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Schools, Toilets Or Temples?

By Pardeep

19 July, 2008

“Many people would rather die than think, infact most do.” - Bertrand Russell

Few days back The Endowment Department of Andhra Pradesh (Warangal) decided they will establish “Institute of Temple Management”, which would offer courses & will train people for managing temple activities effectively. Facilities like “Sarva darsanam” &”prasadam” for Rs 5 will be provided at all the 34,000 temples in the state. (Indian Express 13th April, 2008) i.e. to visit temples for Darsanam you need to pay!!

I was wondering there are not even half the numbers of secondary schools in the state!! Total number of secondary schools in Andhra Pradesh according to National Information Centre is not more than 15000 (approx.) (about 10000 in rural area & 5000 in urban area)!!!

At every street corner we have built temples but not toilets or schools & afterwards killing each other on the name of same God!! How shameful it is!! India is the only country with so many Gods, well wishers (I’ll say fake Gods) but still poor in many fields!!

In Andhra Pradesh (South India), 52 upper primary schools were operating without a building in 2002, while in 1993, there was none!!!

The sub-Saharan Africa countries where people don’t even get enough food but literacy rate is higher (61.2%) than India (61%) - Source: 2000-2004 data from the Education for All Global Monitoring Report, UNESCO (2006)!!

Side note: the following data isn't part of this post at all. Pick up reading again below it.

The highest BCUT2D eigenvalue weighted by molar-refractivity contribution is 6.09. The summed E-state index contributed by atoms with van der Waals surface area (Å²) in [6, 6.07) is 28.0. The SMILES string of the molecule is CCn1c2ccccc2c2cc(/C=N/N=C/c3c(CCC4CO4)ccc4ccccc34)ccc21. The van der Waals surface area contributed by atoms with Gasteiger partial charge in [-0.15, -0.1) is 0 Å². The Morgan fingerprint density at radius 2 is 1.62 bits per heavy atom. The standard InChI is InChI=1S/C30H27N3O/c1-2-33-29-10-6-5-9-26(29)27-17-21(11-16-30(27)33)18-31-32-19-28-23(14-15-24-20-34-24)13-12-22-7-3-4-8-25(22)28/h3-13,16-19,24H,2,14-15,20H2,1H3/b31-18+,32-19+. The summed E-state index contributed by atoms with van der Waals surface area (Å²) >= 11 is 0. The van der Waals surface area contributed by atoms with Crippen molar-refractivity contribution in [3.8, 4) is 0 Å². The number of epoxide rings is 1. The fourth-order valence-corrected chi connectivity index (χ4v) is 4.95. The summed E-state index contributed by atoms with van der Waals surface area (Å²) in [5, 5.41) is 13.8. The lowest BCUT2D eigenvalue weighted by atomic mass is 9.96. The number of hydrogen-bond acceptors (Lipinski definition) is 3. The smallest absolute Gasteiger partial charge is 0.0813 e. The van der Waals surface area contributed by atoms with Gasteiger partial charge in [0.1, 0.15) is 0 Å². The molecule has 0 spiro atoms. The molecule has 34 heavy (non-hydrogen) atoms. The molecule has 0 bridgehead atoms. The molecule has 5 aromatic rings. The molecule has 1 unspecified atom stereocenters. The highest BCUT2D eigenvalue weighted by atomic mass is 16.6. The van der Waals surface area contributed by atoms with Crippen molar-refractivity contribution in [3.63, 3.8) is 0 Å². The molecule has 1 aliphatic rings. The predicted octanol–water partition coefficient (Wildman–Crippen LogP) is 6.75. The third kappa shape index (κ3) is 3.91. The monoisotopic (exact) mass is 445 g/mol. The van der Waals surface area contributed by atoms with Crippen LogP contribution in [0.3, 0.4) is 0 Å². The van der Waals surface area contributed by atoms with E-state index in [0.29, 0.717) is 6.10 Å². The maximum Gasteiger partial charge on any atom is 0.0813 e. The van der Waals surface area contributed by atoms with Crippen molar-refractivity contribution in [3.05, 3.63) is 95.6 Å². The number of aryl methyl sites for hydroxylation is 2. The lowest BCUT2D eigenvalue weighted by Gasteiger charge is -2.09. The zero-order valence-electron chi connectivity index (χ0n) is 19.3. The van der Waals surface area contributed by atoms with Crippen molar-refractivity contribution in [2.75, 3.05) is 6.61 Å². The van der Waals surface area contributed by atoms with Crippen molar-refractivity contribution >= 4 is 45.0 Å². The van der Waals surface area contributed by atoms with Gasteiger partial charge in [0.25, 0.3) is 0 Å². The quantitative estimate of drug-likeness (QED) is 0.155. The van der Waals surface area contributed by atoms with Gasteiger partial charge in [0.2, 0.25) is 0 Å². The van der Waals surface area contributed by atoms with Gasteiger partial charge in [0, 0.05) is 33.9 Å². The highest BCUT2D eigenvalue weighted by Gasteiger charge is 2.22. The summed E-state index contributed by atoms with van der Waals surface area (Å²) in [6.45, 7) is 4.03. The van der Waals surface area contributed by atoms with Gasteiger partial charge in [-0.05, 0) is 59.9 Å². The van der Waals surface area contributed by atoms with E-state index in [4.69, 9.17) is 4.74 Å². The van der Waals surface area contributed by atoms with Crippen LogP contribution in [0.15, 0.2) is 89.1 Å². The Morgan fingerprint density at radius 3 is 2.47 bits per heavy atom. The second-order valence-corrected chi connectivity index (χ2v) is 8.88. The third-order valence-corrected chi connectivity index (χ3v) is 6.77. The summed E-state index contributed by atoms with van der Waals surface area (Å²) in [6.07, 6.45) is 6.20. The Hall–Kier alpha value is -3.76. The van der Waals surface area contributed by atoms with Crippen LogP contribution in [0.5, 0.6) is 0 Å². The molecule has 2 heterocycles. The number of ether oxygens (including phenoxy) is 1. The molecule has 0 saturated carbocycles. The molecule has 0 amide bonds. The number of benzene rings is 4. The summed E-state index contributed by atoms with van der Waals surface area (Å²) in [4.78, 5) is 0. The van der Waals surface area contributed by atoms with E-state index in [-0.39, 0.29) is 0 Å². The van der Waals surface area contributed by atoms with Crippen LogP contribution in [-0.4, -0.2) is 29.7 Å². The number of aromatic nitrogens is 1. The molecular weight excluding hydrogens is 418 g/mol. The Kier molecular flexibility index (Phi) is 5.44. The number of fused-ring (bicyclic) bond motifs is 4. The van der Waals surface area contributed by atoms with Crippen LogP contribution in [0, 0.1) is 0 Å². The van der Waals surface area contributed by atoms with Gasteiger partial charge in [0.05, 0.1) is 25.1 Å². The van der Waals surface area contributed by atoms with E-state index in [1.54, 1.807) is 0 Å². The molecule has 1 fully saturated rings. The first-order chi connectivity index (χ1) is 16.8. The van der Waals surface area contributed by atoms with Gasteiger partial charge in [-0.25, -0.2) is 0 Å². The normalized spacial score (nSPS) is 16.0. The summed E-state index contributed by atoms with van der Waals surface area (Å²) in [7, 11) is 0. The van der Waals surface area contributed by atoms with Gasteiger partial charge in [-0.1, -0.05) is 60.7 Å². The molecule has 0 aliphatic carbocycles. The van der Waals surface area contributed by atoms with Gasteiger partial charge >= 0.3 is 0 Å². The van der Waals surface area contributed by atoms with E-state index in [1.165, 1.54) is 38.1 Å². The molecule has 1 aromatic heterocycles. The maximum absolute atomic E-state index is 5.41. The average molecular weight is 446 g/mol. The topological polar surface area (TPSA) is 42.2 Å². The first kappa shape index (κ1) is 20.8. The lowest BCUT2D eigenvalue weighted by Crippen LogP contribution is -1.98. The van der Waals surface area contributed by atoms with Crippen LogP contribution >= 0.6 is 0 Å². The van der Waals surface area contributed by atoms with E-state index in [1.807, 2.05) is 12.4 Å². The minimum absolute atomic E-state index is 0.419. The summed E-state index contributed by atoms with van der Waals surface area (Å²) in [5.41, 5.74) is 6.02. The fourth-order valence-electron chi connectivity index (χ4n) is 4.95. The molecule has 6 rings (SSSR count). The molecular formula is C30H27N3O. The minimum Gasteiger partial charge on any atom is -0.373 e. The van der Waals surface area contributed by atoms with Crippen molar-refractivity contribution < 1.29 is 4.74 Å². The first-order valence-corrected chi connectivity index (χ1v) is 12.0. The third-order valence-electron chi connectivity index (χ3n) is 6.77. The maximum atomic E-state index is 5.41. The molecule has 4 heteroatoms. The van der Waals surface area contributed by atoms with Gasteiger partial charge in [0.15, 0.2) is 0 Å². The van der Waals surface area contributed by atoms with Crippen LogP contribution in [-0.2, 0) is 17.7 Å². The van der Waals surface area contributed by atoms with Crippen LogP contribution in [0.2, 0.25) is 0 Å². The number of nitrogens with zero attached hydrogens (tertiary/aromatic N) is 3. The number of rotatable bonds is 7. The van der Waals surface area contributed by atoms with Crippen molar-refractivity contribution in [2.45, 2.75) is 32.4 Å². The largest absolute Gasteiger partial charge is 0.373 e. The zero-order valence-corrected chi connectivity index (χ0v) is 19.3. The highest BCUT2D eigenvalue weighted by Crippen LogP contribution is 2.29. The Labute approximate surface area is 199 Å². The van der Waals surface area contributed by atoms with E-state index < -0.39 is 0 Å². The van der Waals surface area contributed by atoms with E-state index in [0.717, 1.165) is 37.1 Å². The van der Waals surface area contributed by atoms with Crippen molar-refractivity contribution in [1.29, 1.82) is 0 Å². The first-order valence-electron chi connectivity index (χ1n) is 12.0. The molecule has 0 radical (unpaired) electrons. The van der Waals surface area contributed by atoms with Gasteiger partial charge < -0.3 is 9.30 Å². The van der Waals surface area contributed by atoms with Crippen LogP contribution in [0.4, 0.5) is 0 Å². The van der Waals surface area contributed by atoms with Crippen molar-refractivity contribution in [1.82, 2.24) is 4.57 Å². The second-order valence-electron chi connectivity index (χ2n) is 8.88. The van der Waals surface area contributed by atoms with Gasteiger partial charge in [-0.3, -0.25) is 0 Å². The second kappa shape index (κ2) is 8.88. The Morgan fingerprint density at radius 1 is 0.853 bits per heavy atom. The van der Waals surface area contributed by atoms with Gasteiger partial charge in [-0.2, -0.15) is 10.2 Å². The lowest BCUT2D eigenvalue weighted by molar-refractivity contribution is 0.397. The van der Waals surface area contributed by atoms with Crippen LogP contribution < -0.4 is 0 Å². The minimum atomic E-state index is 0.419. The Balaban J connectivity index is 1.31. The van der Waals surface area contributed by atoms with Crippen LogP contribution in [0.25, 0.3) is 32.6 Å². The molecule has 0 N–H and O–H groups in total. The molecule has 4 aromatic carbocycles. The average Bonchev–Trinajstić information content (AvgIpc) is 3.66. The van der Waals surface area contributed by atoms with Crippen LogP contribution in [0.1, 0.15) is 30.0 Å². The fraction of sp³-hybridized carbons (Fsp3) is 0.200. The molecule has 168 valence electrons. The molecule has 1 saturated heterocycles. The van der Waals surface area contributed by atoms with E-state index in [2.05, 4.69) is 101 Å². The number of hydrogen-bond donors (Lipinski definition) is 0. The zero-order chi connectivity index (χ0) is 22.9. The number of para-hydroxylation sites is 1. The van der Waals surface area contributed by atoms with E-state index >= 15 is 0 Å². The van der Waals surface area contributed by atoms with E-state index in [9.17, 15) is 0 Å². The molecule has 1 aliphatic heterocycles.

The Fifth All India Educational Survey (AIES) revealed that approximately 94% of the national population had access to a primary school within 1 km of their habitation (NCERT, 1990). But how many even complete primary educations? This is the main question. Isn’t it? Many teachers even register the names of students who never even see the face of schools!!

There is another worrisome part an emerging trend whereby children belonging to different social backgrounds are attending different kinds of schools. In Andhra Pradesh, there is a divide between the government primary school (GPS) located in the Dalit basti and the GPS in the forward caste hamlet — only SC students attend the former school, while the latter has very few SC students. The youth in the SC colony in the village categorically stated that even if children from the SC colony try to seek admission in the other GPS, they are discouraged and told to attend the school in their own colony. A similar divide was observed in Tamil Nadu between the GPS and the schools run by the Adi-Dravida Welfare Board. (From “Beyond the numbers” study conducted by Vimala Ramachandran)